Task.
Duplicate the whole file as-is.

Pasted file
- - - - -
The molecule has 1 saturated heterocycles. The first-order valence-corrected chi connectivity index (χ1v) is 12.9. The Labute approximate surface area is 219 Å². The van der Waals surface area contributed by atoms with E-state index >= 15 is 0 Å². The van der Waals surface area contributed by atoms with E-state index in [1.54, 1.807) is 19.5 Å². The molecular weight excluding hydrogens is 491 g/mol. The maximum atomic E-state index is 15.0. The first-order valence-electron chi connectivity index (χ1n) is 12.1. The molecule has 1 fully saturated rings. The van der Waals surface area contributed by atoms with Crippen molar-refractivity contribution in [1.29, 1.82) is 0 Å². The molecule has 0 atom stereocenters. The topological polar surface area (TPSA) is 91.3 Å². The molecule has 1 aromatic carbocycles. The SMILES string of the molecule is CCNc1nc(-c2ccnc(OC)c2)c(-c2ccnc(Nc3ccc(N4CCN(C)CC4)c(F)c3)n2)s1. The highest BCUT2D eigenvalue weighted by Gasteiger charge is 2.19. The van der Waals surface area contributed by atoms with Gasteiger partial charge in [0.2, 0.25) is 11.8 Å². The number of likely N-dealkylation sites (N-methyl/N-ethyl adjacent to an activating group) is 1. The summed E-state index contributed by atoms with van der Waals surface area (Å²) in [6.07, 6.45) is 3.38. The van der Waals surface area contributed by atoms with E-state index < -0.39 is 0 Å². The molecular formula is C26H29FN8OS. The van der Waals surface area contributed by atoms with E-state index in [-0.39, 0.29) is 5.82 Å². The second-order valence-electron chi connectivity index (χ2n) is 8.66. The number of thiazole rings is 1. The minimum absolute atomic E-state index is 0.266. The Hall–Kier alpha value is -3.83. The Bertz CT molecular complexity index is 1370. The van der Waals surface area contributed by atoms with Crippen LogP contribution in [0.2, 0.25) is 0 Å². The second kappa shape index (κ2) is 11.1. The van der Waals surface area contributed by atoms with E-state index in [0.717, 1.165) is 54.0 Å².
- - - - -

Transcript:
The molecule has 1 saturated heterocycles. The first-order valence-corrected chi connectivity index (χ1v) is 12.9. The Labute approximate surface area is 219 Å². The van der Waals surface area contributed by atoms with E-state index >= 15 is 0 Å². The van der Waals surface area contributed by atoms with E-state index in [1.54, 1.807) is 19.5 Å². The molecular weight excluding hydrogens is 491 g/mol. The maximum atomic E-state index is 15.0. The first-order valence-electron chi connectivity index (χ1n) is 12.1. The molecule has 1 fully saturated rings. The van der Waals surface area contributed by atoms with Crippen molar-refractivity contribution in [1.29, 1.82) is 0 Å². The molecule has 0 atom stereocenters. The topological polar surface area (TPSA) is 91.3 Å². The molecule has 1 aromatic carbocycles. The SMILES string of the molecule is CCNc1nc(-c2ccnc(OC)c2)c(-c2ccnc(Nc3ccc(N4CCN(C)CC4)c(F)c3)n2)s1. The highest BCUT2D eigenvalue weighted by Gasteiger charge is 2.19. The van der Waals surface area contributed by atoms with Gasteiger partial charge in [0.2, 0.25) is 11.8 Å². The number of likely N-dealkylation sites (N-methyl/N-ethyl adjacent to an activating group) is 1. The summed E-state index contributed by atoms with van der Waals surface area (Å²) in [6.07, 6.45) is 3.38. The van der Waals surface area contributed by atoms with E-state index < -0.39 is 0 Å². The molecular formula is C26H29FN8OS. The van der Waals surface area contributed by atoms with E-state index in [-0.39, 0.29) is 5.82 Å². The second-order valence-electron chi connectivity index (χ2n) is 8.66. The number of thiazole rings is 1. The minimum absolute atomic E-state index is 0.266. The Hall–Kier alpha value is -3.83. The Bertz CT molecular complexity index is 1370. The van der Waals surface area contributed by atoms with Crippen LogP contribution in [0.2, 0.25) is 0 Å². The second kappa shape index (κ2) is 11.1. The van der Waals surface area contributed by atoms with E-state index in [0.717, 1.165) is 54.0 Å².